So, if it’s not solely about the money, why do manufacturers tell us to use single-use lids only once? The bottom line is that it’s not worth the health risks to you and your family.
What about the metal bands?
The screw-on bands – also known as rings – used for canning hold the lids in place while the jars are processed in a canner. They don’t serve much of a purpose once the jars have sealed and are ready for storage.
In fact, it is recommended you remove the metal band when putting your canned food up for storage because it can make it more difficult to notice any broken seals over time. Also, the bands can hold a bit of moisture and cause rust or mold to form under the ring.
The bands can be reused many times, as long as they remain dent-free and rust-free. Simply remove them after your batch of canned food has cooled, clean them in hot water, and let them thoroughly dry. Then store them until you’re ready to make your next batch of canned food.
Though you can use them repeatedly, bands might eventually show signs of damage or rust. If they do, they will need to be replaced.
What can you do with used canning lids?
If you’re like me and feel bad throwing used canning lids away, there are many ways to use them around the house. In the process of writing this article, I looked around and realized how much I rely on glass jars for storing all kinds of things.
Here are a few ways I use jars and used canning lids:
- Dry goods in the pantry like loose-leaf tea, beans, and flour
- Refrigerator pickled peppers and beets (these don’t require a seal; I make them when I have batches of produce too small to bother canning)
- Fermented foods that are ready to store in the fridge
- Homemade lotions and body scrubs
- Nuts and seeds stored in the freezer
- Garden seed storage
Basically, anything not requiring a seal for preservation is a prime candidate for used lids.
You can also get creative and use them for crafts or other projects, and if you still find yourself with a surplus of used canning lids, they can be recycled like other metals.
Reusable canning lids are a great alternative
If buying new lids every year seems like a waste, consider investing in reusable lids. These are great to have on hand for primary use or backup in case single-use lids become a rare commodity again.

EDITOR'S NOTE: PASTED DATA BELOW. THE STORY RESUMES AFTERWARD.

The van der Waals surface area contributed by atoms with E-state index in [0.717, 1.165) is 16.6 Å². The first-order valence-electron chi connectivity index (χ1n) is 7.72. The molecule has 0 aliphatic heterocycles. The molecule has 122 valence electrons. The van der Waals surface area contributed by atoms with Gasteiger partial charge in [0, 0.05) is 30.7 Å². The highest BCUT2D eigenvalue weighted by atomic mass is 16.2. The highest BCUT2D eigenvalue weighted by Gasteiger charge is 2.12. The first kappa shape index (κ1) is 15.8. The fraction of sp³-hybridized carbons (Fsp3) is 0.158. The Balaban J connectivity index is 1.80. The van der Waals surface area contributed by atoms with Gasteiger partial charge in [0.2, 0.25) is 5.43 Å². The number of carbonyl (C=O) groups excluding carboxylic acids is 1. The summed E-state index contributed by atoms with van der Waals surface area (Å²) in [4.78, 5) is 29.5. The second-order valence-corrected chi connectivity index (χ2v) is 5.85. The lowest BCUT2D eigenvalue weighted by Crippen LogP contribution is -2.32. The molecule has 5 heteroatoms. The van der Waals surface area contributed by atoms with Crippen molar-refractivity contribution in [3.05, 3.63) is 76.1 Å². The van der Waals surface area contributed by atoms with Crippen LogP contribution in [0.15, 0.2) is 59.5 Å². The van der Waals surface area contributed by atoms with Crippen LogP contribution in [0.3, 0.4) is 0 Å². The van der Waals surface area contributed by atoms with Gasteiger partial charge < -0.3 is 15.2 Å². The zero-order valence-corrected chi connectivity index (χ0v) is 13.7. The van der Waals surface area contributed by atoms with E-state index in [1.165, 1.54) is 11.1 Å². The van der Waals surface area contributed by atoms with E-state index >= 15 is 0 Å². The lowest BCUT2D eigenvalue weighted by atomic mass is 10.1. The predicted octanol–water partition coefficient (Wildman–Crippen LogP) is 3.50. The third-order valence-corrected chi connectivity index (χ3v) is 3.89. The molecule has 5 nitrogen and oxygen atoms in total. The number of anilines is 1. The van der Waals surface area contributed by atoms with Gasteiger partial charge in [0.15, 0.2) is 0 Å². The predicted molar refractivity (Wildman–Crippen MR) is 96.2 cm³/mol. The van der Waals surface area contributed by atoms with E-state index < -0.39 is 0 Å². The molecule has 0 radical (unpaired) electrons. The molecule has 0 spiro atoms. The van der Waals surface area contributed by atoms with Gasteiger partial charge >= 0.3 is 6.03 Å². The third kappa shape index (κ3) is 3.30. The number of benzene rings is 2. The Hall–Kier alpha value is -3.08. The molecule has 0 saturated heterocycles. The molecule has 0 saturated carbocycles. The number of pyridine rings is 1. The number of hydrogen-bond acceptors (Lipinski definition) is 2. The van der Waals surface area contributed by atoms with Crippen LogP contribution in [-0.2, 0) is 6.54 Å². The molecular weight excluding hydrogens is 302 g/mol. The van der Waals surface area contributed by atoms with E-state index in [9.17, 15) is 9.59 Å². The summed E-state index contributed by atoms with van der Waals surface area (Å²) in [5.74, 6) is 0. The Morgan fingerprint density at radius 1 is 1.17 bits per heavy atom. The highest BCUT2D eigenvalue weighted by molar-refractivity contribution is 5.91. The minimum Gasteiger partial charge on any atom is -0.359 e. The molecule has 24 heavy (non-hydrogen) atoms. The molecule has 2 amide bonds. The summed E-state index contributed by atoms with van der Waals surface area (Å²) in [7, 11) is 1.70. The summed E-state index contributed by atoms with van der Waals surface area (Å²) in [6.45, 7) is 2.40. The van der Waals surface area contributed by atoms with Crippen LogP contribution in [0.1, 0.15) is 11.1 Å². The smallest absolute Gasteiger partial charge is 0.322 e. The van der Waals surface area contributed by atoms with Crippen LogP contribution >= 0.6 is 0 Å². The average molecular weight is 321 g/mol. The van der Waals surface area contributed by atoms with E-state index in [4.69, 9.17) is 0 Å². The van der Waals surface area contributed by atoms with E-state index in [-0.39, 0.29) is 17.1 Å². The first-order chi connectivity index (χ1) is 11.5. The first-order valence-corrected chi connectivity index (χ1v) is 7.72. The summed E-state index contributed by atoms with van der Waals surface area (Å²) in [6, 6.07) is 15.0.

Two of the most popular brands of reusable lids are Tattler and Harvest Guard. Both brands consist of plastic lids with a lip meant to hold a food-grade rubber ring. The lids are held in place with a metal screw band while processing, like regular canning lids.
Harvest Guard and Tattler lids are made from materials safe for both water bath and pressure canning. From the Tattler website:
“TATTLER Reusable Plastic Canning Lids are manufactured using a plastic compound that is safe for direct contact with food products. We utilize an FDA and USDA approved, food grade product known as Polyoxymethylene Copolymer (POM) or Acetal Copolymer.
The rubber rings (gaskets) are made from a food grade nitrile rubber and contain no latex.
Neither formulation contains any Bisphenol A (BPA) or phthalates!”
Plastic reusable lids come in different sizes to fit standard and wide-mouth canning jars. The lids and rubber gaskets can be reused year after year as long as they remain in good condition.
If storing your food with a plastic lid isn’t your cup of tea, Weck glass lids could be a good option. Weck has a variety of jar sizes and shapes. Like Tattler and Harvest Guard, Weck’s glass lids come with a removable rubber seal.
These jars do not use metal rings to hold the lids in place while processing. Instead, they come with metal clamps. A glass lid system will require a bit more of an investment to get started than plastic, but it should last for years with the proper care.
Home food preservation is an extremely rewarding skill to learn. It’s a great feeling to stock the pantry with freshly-processed mason jars of brightly colored foods to last all winter.
With good quality canning supplies, you greatly increase your chance of success. I think we’ve established that reusing single use canning lids is not a good idea, but that there are many other ways to use up those old lids and some interesting alternatives to try that will increase your odds of getting a good seal on your jars.